Diary

Are there really two Americas?

This article was inspired by a tweet:

First, I asked @KevDough — just to be sure — if that thinking were positive or negative, though I already knew the answer.  @KevDough responded “extrememly negative.”

Rather than focus on Republican Party politics, I keep going back to how the perception of frontrunner Rick Santorum is dividing conservatives into two broad camps: those who value social conservatism and those who do not.  The latter could be subdivided into many camps: those who agree ideologically with social conservatism but think it has no place in national politics, those who disagree because they are socially liberal, etc.  But my interest is piqued by my non-scientific observation that the former division – those who integrate social conservatism – used to represent mainstream America.

For certain, any colloquialism like “mainstream America” can take on many meanings.  I defer to Potter Stewart and his attempt to classify a somewhat subjective topic.  Mainstream America generally holds certain views in common, though perhaps to different degrees or in different ways, such as belief in God.  Fringe America would be the population holding views that fall outside of the mainstream, for example, the moral equivalency of a career as a drug dealer versus as a public school teacher.

From the Founders to the very recent time, social conservatism was the norm, a horizontal stroke of a cultural brush that crossed the political spectrum.  Many of today’s hot button issues would not have even warranted a serious discussion among parties and people from all walks of life.  One could spend hours reading quotations from the country’s founders, but here is a relevant example:

“He who is void of virtuous Attachments in private Life, is, or very soon will be void of all Regard for his Country. There is seldom an Instance of a Man guilty of betraying his Country, who had not before lost the Feeling of moral Obligations in his private Connections.”  – Patrick Henry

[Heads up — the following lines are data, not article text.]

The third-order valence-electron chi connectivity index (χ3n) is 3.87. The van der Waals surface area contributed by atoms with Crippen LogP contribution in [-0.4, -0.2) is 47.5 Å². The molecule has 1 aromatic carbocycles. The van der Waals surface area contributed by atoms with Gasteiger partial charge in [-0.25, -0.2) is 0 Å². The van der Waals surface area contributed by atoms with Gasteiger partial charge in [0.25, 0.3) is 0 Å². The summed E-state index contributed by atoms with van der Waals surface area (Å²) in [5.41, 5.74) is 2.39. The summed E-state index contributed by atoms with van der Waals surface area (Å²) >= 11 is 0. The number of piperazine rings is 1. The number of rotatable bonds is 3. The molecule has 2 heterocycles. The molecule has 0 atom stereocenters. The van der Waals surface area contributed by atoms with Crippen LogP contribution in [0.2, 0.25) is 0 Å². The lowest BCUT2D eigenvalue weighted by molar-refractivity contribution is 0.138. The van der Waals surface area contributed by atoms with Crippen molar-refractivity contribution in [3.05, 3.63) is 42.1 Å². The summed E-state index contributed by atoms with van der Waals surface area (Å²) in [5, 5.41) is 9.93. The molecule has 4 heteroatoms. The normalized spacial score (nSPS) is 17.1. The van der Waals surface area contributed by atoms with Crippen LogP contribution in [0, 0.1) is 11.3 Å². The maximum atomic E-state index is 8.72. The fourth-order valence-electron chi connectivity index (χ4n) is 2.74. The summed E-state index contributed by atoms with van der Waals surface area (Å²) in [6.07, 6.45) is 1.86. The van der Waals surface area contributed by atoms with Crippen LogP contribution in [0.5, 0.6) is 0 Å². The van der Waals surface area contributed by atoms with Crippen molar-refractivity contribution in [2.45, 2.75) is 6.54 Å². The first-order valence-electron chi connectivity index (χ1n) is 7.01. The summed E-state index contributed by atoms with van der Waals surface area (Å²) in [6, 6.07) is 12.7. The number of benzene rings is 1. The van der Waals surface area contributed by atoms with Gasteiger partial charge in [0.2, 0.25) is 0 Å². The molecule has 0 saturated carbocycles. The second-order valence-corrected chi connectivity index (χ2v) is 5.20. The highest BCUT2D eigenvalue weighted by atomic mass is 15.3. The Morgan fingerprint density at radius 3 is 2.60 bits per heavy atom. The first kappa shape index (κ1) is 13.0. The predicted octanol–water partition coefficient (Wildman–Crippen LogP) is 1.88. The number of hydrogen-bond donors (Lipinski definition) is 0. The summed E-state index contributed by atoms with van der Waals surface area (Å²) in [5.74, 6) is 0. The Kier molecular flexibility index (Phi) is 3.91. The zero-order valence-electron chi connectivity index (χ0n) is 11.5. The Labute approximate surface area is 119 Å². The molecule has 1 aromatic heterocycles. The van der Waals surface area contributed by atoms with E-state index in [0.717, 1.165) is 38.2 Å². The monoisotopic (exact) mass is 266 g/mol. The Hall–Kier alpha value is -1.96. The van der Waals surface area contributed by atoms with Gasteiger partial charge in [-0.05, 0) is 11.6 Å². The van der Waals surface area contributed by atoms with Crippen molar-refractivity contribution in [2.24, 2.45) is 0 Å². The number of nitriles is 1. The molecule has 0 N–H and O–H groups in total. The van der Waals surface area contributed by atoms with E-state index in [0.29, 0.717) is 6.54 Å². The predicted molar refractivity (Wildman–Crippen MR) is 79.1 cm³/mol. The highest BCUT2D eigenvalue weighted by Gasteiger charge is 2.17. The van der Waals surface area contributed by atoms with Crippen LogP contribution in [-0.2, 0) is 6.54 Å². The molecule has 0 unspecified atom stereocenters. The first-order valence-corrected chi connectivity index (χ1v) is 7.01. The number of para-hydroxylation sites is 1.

And now to the point: what is it about Rick Santorum that “outsiders” would hate?  Some MSM articles seem to suggest that Rick Santorum (or more properly, a caricature of him) is just eagerly waiting for the opportunity to seize all of America’s condoms.  A good (or “bad”) example article that is light on fact and heavy on opinion can be found on International Business Time (side note: why would an international newspaper focused on business care about an American social issue?  And why would anyone take that opinion seriously?)  The article focuses on an oft-quoted excerpt of Santorum’s: “One of the things I will talk about that no president has talked about before is, I think, the dangers of contraception in this country.  It’s not OK. It’s a license to do things in a sexual realm that is counter to how things are supposed to be.”

The shaky logic hinges on a theoretical President Santorum cutting funding for contraception, thereby making contraception too expensive to use, and producing more babies to be aborted (yes, that’s really the argument in the article).  I would like to reserve the right to decimate this fascinatingly poor argument for another article, in order to continue the point.  In Santorum’s quotation above, one might not agree fully with every bit of it, but it doesn’t seem to be contrary to what “mainstream America” thought VERY RECENTLY.  And by very recently, I mean in my lifetime, and then again recent enough that I was old enough to even be aware of these issues.

Have we come so far that even Conservatives think funding something as non-Constitutionally-mandated as birth control is ok?  Or that we can’t even agree on simple tenets of generally Christian civilization, i.e. what the purpose of sex is?  The disclaimer I am seeing more often now on twit bios, blogs, etc is something like ‘fiscal conservative, social liberal.”  I think that in most cases, this is an attempt to placate certain audiences for the misguided purpose of increasing one’s appeal.  In other words, it is the same tried and failed policy of conservative appeasers, who think that ceding some ground buys them anything with liberal media or liberals in general.  So goes the social conservative disclaimant’s thought process: “if I disclaim social conservatism, more people will take my thoughts seriously.”

What else about the man is hate-inspiring?  He’s religious?  He’s married?  He dresses funny?  I’m at a loss to think of something that causes all of the hateful comments from the right I see in my timeline and my daily reads.  If there really are two Americas, then I could understand how Rick Santorum could be a cause for alarm, fear, anxiety, or hate.  But if, as I hope, we are not yet a nation divided, could Conservatives please dig deep and find the courage to stand up for some very rudimentary social conservatism?